Straight-run hydrocarbons applicable to the process of this invention usually contain sulfur compounds in an amount ranging from about 1 wt. ppm to about 300 wt. ppm, calculated as elemental sulfur. It is a preferred embodiment of the instant case that the combined feed to the isomerization reaction zone contain H.sub.2 S and/or organic sulfur compounds in an amount to provide an elemental sulfur content from about 5 wt. ppm to about 200 wt. ppm. The term "combined feed" as used herein means an admixture of process streams to be contacted with the isomerization catalyst. These process streams include fresh isomerizable hydrocarbons, recycled isomerizable hydrocarbons, H.sub.2 -rich light hydrocarbons, recycled H.sub.2 -rich light hydrocarbons and/or any other compounds which are desired to be added to the isomerization reaction zone. The term "H.sub.2 -rich light hydrocarbons" as used herein means a process stream containing at least 50 mole % H.sub.2 with the balance being C.sub.1 -C.sub.3 hydrocarbons. Recycled H.sub.2 -rich light hydrocarbons are commonly obtained from the product separation facilities of the isomerization process.
The sulfur level of the combined feed can exceed the preferred maximum level of 200 wt. ppm when sulfur build-up occurs. This is a result of recycling H.sub.2 -rich light hydrocarbons containing measurable quantities of sulfur, typically in the form of H.sub.2 S. The H.sub.2 S is formed when sulfur compounds associated with the isomerizable hydrocarbons are converted in the isomerization reaction zone. Consequently, the H.sub.2 S, because of its high volatility, is separated concurrently with the H.sub.2 -rich light hydrocarbons in the product separation facilities. As more and more sulfur compounds are converted to H.sub.2 S in the reaction zone the level of H.sub.2 S in the recycle stream will constantly increase to an equilibrium level consistent with product separator operation conditions. Thus, as the recycle stream is admixed with the other process streams making up the combined feed, the total sulfur content of the combined feed will increase to a level 20 to about 80% greater than the fresh feed sulfur level depending on the separator temperature and pressure.
Accordingly, an embodiment of the present invention is the control of the combined feed sulfur level within the range of from about 5 to 150 wt. ppm. Any control means known in the art can be used, including catalytic conversion, physical or chemical adsorption, physical separation and the like. One preferred method of control involves having no recycle of H.sub.2 -rich light hydrocarbons from a product separation facility. This scheme would prevent the occurrence of sulfur build-up as described above. Another preferred method to control the sulfur level of the combined feed is by subjecting recycled H.sub.2 -rich light hydrocarbons to a sulfur removal process prior to addition to the combined feed. This removal process may reduce or eliminate the sulfur compounds from the recycled H.sub.2 -rich light hydrocarbons by any means known in the art including adsorption processes, catalytic processes, or combinations thereof. Adsorption processes may employ molecular sieves, high surface area silica-aluminas, carbon molecular sieves, crystalline aluminosilicates, activated carbons, and the like. Catalytic processes may employ traditional sulfur reducing catalyst formulations known to the art including refractory inorganic oxide supports containing metals selected from the group comprising Group VIB, Group IIB, and Group VIII metals. The amount of sulfur control can be varied to obtain the desired sulfur level in the conbined feed. Low levels of sulfur in the fresh isomerizable hydrocarbons (5-150 ppm) requires no sulfur removal from the recycled H.sub.2 -rich light hydrocarbons as sufficiently low levels of recycle H.sub.2 S (<100 ppm) can be maintained via losses of H.sub.2 S in the product separator liquid and conversely a high level of sulfur in the fresh isomerizable hydrocarbon (< 150 ppm) may require sulfur removal from the recycled H.sub.2 -rich light hydrocarbons.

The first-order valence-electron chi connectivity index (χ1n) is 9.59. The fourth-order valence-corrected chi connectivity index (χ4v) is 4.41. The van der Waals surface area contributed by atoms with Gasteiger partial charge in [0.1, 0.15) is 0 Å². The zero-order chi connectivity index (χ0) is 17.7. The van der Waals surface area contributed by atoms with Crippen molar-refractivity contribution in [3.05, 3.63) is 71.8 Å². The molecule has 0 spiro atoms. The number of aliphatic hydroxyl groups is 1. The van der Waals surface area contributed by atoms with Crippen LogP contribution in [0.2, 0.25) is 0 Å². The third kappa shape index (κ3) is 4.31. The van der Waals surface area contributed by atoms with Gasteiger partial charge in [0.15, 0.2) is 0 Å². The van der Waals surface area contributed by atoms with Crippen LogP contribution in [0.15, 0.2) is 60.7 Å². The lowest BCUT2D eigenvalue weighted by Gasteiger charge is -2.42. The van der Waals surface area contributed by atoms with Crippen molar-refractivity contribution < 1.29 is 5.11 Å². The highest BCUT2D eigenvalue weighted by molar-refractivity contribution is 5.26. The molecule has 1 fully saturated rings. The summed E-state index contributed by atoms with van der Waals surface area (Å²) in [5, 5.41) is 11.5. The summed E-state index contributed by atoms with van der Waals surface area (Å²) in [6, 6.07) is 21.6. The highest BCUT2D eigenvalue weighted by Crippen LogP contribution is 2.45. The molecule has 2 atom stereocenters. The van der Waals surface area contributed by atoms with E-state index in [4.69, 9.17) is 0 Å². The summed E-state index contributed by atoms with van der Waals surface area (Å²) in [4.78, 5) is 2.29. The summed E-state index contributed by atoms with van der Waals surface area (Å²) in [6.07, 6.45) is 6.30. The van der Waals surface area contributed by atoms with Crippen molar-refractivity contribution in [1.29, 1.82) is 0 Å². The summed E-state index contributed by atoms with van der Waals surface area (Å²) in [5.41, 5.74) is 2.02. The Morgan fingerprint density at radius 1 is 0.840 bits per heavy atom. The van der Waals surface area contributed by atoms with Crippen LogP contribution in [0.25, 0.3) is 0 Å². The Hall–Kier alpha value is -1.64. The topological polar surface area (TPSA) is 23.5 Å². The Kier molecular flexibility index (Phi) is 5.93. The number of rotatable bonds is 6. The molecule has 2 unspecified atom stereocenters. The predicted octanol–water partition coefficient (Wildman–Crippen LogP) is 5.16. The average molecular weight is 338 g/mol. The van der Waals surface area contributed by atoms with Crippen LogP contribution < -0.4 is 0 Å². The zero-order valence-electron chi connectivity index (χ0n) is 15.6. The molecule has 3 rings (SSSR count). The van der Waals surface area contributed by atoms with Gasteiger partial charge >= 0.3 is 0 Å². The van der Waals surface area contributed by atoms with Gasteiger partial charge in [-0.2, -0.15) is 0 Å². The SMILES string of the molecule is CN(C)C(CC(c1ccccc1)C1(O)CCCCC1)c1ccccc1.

The catalyst composition of the present invention comprises a Group VIII noble metal, hydrogen form crystalline aluminosilicate, and a refractory inorganic oxide with said catalyst composition having a surface area of at least 580 m.sup.2 /g. We have found that significant improvements in isomerization performance are realized when the surface area of the catalytic composition is at or above 580 m.sup.2 /g.